Saturday, April 24, 2010

Facing the Boogie Man: Being Flexible Part 2

As I mentioned in the last post, G has been very agitated and angry because he realized he had not been keeping up on the new Clone Wars episodes. This all came to a head again last weekend because the Clone Wars finale was scheduled. As most of us know people with autism rely heavily on routines. I believe some routines are good especially in school and work. Routines can help people with autism be more independent and less anxious.

However, an over reliance on routines can make a person become inflexible and agitated when their routine is not followed. This was our case with the Clone Wars.

I try to consistently break up G's routines and give him little challenges. The hard part for me is that many times he develops routines that I am not aware of. When these routines are disrupted he gets very upset. He feels like something bad will happen to him if they are broken. Well sometimes you've gotta face the boogie man.

In our case, this meant watching the shows out of order. So I sent the Hubbo and GA out and sat G down to watch an episode out of order. At first G didn't want to. So I bribed him with an iTunes card and Oreos. He cried as we started the first episode and was very tense. As he started watching I saw his muscles relax and he became interested in the show. We then continued to watch episodes, as many as we could, until he was caught up. He was worried he would not understand what was happening, but he was able to follow just fine.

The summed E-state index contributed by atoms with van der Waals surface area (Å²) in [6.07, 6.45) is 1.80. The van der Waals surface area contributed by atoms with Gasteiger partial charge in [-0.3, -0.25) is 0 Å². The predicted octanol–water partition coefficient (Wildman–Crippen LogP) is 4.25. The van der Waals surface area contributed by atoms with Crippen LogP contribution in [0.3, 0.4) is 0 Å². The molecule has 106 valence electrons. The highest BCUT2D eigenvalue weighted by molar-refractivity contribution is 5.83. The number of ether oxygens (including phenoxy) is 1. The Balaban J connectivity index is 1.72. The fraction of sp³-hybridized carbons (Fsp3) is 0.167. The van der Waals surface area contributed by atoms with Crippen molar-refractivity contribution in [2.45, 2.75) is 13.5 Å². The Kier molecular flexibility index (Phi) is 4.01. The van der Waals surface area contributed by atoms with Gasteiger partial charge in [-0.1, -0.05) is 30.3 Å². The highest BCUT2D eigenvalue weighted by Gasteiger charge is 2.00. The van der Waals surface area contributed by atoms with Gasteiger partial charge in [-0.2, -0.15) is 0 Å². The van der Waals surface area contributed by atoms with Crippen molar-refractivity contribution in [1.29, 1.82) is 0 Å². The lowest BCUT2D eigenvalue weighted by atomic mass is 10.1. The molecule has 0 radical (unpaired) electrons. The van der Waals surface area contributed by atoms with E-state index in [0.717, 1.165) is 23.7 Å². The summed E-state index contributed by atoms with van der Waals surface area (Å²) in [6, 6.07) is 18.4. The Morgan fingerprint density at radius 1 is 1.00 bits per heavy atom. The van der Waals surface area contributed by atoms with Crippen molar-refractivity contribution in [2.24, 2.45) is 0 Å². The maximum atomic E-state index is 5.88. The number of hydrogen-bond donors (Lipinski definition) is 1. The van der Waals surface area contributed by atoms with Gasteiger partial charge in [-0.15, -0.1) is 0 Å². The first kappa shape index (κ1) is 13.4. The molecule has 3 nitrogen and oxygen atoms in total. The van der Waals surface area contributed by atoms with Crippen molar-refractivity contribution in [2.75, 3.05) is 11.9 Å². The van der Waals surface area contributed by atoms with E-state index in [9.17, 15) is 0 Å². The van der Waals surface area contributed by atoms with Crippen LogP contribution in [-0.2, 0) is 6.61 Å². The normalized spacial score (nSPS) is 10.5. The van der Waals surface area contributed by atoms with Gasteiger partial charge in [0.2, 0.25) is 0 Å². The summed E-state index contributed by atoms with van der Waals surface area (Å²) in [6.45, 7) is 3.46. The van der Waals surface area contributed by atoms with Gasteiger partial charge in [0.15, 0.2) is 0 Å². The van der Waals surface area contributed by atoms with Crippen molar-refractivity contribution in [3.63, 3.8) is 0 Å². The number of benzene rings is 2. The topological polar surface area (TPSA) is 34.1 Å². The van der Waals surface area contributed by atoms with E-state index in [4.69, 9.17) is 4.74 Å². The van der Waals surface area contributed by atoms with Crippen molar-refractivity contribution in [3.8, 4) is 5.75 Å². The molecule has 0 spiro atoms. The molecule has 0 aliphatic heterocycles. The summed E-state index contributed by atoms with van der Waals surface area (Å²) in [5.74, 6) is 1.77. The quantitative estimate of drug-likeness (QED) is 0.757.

After the shows were over I let G go and relax in his room. The next day I talked with him about what happened. He was relaxed so I could explain to him that it was nobody's fault that he missed an episode. We talked about feeling like hitting someone and making the choice not to hit. I let G now how proud I was that he didn't hit anyone and that he made a wise choice. I also reminded him that this is a very important choice because he is big and can hurt someone badly without meaning to.

Its very important now that I help G understand his actions, that I debrief him. I have found its best to wait a day before we talk. When he is agitated it is harder for him to focus on what I am saying to him. I do this because:
I'm trying to help him celebrate his good choices so he feels good about himself.

I want to remind him of important life lessons and possible consequences of bad choices.

I want to take advantage of every teaching opportunity possible, because at this point he is open to it.

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